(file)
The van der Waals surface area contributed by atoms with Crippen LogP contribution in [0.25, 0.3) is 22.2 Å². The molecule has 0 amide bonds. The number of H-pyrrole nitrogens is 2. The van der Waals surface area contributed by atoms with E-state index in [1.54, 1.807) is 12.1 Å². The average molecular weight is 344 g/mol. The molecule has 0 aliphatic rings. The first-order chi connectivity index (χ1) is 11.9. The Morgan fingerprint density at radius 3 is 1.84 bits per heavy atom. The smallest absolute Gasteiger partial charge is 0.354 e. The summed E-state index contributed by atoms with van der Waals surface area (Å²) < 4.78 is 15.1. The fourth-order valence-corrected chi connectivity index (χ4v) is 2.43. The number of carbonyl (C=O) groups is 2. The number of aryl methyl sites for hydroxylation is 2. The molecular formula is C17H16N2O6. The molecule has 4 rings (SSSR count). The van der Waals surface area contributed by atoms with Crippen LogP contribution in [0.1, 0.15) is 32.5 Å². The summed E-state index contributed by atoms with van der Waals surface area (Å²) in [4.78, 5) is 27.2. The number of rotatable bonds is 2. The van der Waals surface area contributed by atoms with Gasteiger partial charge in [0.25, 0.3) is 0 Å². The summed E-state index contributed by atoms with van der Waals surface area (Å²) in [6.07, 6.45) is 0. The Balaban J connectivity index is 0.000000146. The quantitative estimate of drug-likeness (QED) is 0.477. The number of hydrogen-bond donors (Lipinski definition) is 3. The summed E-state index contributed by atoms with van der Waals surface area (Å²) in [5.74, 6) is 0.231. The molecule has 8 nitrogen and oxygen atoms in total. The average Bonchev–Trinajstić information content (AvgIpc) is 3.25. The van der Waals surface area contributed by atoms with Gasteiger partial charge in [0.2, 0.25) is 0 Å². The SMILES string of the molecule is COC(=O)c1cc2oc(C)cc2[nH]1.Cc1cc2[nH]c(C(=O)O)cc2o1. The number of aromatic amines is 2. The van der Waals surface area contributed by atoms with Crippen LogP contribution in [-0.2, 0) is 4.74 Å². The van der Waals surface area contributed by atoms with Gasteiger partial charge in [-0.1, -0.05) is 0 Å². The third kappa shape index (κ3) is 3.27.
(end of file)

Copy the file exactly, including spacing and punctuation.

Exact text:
The van der Waals surface area contributed by atoms with Crippen LogP contribution in [0.25, 0.3) is 22.2 Å². The molecule has 0 amide bonds. The number of H-pyrrole nitrogens is 2. The van der Waals surface area contributed by atoms with E-state index in [1.54, 1.807) is 12.1 Å². The average molecular weight is 344 g/mol. The molecule has 0 aliphatic rings. The first-order chi connectivity index (χ1) is 11.9. The Morgan fingerprint density at radius 3 is 1.84 bits per heavy atom. The smallest absolute Gasteiger partial charge is 0.354 e. The summed E-state index contributed by atoms with van der Waals surface area (Å²) < 4.78 is 15.1. The fourth-order valence-corrected chi connectivity index (χ4v) is 2.43. The number of carbonyl (C=O) groups is 2. The number of aryl methyl sites for hydroxylation is 2. The molecular formula is C17H16N2O6. The molecule has 4 rings (SSSR count). The van der Waals surface area contributed by atoms with Crippen LogP contribution in [0.1, 0.15) is 32.5 Å². The summed E-state index contributed by atoms with van der Waals surface area (Å²) in [4.78, 5) is 27.2. The number of rotatable bonds is 2. The van der Waals surface area contributed by atoms with Gasteiger partial charge in [0.25, 0.3) is 0 Å². The summed E-state index contributed by atoms with van der Waals surface area (Å²) in [6.07, 6.45) is 0. The Balaban J connectivity index is 0.000000146. The quantitative estimate of drug-likeness (QED) is 0.477. The number of hydrogen-bond donors (Lipinski definition) is 3. The summed E-state index contributed by atoms with van der Waals surface area (Å²) in [5.74, 6) is 0.231. The molecule has 8 nitrogen and oxygen atoms in total. The average Bonchev–Trinajstić information content (AvgIpc) is 3.25. The van der Waals surface area contributed by atoms with Gasteiger partial charge in [0.2, 0.25) is 0 Å². The SMILES string of the molecule is COC(=O)c1cc2oc(C)cc2[nH]1.Cc1cc2[nH]c(C(=O)O)cc2o1. The number of aromatic amines is 2. The van der Waals surface area contributed by atoms with Crippen LogP contribution in [-0.2, 0) is 4.74 Å². The van der Waals surface area contributed by atoms with Gasteiger partial charge in [-0.1, -0.05) is 0 Å². The third kappa shape index (κ3) is 3.27.